Who wants to go back to the office? Commutes can be crazy, and plenty of people can be just as productive (if not more) working from home. Just one problem, particularly in the tech industry: Staying home could threaten employee power, corporate ethics and even national security.

Google workers ride bikes outside Google headquarters in Mountain View, Calif., in 2012. If U.S. employees at places like Google and Facebook stop reporting to work in person, there’s nothing to keep the most portable positions from being moved to Hungary, India or Mexico – where workers may be so motivated to cling to their jobs that they would hesitate to blow the whistle on any ethical lapses. Paul Sakuma/Associated Press, File

For some jobs, showing up is a necessity. Starbucks stores, Amazon warehouses need people on site in every location where they operate, and they need to be everywhere. Hence, they can’t credibly threaten to take the jobs elsewhere – which is why they’re more susceptible to worker demands and unionization.

Not so Facebook, Google and Twitter. At this point, many of their tech workers are simply maintaining the platforms, not executing virtuosic feats of coding or research. Only some vague notions of culture, innovation and coolness inspire them to keep jobs in expensive places such as Silicon Valley or New York City. If people stop reporting to work, there’s nothing to stop the money folks from moving the most portable positions – say, in advertising operations – to Hungary, India or Mexico.

The pitfalls of such offshoring can go far beyond the loss of U.S. jobs, as my experience in financial services illustrates. Back in 2010, I worked at a firm that calculated portfolio risk for banks and hedge funds. Then another company acquired us and immediately made clear that researchers like me were not a priority. The salespeople all got bigger and better offices, and many of the research jobs went offshore.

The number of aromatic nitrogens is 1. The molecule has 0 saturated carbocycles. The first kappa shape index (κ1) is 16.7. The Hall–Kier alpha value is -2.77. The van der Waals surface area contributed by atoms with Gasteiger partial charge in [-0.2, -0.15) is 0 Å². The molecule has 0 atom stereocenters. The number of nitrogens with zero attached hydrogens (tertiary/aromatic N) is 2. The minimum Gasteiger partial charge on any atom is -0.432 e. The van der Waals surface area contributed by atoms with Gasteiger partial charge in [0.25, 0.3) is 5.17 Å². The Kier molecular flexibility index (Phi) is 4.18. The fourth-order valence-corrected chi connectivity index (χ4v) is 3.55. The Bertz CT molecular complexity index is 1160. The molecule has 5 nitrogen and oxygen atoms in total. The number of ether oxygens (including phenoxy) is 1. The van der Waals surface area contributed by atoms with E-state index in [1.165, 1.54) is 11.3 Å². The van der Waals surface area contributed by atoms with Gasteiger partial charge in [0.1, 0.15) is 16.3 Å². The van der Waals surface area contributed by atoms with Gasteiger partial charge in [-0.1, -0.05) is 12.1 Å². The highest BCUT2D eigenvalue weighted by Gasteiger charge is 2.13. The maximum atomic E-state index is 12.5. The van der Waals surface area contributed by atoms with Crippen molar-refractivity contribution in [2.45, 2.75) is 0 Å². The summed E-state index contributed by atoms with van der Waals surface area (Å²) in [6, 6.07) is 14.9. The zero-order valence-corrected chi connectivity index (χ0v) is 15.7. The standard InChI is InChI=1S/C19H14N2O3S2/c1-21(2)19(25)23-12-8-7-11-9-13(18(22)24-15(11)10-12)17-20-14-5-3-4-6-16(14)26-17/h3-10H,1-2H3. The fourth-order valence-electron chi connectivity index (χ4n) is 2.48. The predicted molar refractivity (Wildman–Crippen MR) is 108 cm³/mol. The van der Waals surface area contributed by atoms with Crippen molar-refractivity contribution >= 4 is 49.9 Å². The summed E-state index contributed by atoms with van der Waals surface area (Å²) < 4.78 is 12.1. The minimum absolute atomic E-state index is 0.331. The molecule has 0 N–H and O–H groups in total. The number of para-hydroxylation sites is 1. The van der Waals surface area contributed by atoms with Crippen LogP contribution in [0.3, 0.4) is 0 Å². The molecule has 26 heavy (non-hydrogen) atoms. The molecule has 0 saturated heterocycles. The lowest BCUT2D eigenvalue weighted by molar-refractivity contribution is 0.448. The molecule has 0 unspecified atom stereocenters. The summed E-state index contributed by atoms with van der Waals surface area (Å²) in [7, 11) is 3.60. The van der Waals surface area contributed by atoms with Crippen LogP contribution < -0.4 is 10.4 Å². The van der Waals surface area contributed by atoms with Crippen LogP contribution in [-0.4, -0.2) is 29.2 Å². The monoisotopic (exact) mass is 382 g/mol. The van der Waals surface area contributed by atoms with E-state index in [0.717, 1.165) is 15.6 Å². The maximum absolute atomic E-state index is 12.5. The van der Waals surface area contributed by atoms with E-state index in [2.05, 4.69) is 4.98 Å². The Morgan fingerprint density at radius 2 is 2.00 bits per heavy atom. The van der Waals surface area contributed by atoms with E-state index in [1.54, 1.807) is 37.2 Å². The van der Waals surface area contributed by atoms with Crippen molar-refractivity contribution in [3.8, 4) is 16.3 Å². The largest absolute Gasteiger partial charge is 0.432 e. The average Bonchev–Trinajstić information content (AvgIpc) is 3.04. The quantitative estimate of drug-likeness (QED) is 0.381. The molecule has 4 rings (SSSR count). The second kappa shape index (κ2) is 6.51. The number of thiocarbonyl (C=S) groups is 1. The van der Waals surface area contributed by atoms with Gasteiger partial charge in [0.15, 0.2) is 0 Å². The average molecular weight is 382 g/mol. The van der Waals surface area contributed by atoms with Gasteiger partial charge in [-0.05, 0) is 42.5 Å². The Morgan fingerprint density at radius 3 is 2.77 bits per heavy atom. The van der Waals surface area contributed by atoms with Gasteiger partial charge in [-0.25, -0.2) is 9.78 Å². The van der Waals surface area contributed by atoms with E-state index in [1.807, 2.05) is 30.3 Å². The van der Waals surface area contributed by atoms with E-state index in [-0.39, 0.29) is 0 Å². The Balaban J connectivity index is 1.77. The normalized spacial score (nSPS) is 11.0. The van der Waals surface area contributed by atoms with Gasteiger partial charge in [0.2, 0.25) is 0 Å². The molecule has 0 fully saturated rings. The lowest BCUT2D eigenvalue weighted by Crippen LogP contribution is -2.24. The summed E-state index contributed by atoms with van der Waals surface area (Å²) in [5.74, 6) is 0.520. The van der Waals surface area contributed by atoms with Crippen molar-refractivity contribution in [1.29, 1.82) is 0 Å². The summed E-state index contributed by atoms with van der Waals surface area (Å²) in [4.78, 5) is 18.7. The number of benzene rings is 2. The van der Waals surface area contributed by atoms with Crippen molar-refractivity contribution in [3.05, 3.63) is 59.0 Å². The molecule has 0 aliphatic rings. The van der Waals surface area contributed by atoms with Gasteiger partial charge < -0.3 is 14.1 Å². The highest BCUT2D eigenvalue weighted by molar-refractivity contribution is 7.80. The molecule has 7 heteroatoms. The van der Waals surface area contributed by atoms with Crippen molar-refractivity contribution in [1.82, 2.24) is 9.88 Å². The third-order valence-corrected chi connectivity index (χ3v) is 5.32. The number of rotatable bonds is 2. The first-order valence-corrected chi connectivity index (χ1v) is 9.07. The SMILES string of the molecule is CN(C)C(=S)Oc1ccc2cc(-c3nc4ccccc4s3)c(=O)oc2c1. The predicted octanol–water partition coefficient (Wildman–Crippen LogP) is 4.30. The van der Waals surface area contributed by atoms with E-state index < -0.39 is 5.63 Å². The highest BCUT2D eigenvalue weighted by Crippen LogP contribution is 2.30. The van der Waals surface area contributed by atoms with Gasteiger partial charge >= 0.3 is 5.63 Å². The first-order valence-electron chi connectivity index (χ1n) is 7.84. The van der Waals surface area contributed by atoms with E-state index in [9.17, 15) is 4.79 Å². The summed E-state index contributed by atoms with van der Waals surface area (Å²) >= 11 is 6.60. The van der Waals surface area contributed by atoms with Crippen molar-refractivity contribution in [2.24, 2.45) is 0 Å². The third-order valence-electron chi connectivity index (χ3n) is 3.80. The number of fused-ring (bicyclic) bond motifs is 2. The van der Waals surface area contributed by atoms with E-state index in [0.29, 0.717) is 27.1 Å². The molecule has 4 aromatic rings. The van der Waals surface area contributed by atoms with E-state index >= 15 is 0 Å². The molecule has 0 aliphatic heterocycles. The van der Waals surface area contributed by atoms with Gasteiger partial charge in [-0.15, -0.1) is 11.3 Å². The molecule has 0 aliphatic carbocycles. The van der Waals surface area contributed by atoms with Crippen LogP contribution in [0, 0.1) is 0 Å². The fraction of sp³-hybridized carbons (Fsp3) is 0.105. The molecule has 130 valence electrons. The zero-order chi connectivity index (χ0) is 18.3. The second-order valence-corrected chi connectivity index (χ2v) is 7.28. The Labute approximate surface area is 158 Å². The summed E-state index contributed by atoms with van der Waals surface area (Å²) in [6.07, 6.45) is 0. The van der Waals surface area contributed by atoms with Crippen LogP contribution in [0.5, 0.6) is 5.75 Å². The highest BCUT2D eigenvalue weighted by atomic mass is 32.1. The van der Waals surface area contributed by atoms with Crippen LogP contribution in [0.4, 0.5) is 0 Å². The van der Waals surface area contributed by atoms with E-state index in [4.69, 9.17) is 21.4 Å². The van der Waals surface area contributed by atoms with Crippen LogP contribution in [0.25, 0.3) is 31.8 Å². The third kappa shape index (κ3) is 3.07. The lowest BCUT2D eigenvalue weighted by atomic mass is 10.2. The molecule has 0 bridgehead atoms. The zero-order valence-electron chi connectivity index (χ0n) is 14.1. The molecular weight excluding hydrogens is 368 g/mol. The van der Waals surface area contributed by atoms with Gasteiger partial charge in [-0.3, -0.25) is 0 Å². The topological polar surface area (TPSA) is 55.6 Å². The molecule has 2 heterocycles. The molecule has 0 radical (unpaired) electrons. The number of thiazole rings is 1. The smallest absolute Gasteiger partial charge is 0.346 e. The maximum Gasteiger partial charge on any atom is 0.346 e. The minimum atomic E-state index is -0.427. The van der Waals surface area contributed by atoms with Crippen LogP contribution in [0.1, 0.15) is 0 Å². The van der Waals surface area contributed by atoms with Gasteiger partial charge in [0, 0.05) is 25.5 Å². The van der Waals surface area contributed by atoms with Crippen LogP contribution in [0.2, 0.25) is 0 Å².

Pretty soon I was talking to earnest young people working outside of Mexico City and Budapest about the latest implementation of risk models in securities or credit. They were eager to learn and desperate to keep these great jobs they’d gotten. I liked them, but also worried that they’d never call foul if they saw something unethical going on. They had little power, in large part because there were so many others like them.

You can see where this might lead in a company such as Facebook. The world knows about the company’s ethical lapses – about its pursuit of profit to the detriment of fairness, truth, teenage girls and society at large – in large part thanks to employees who blew the whistle and spoke with investigative reporters. What if they didn’t? What if they were so motivated to cling to their jobs that they would never even consider it?

That said, workers in popular offshoring destinations may also face other pressures – from their governments, or from organized crime. Hence my national security concern. The U.S. government rightly worries about the influence of the Chinese-controlled app TikTok on the many Americans addicted to it. What if people subject to recruitment by foreign governments or gangsters were taking care of our Gmail servers?

For their own sake, and for the sake of our country, I urge tech workers to get back to the office and accept those free lunches and laundry services while they last.


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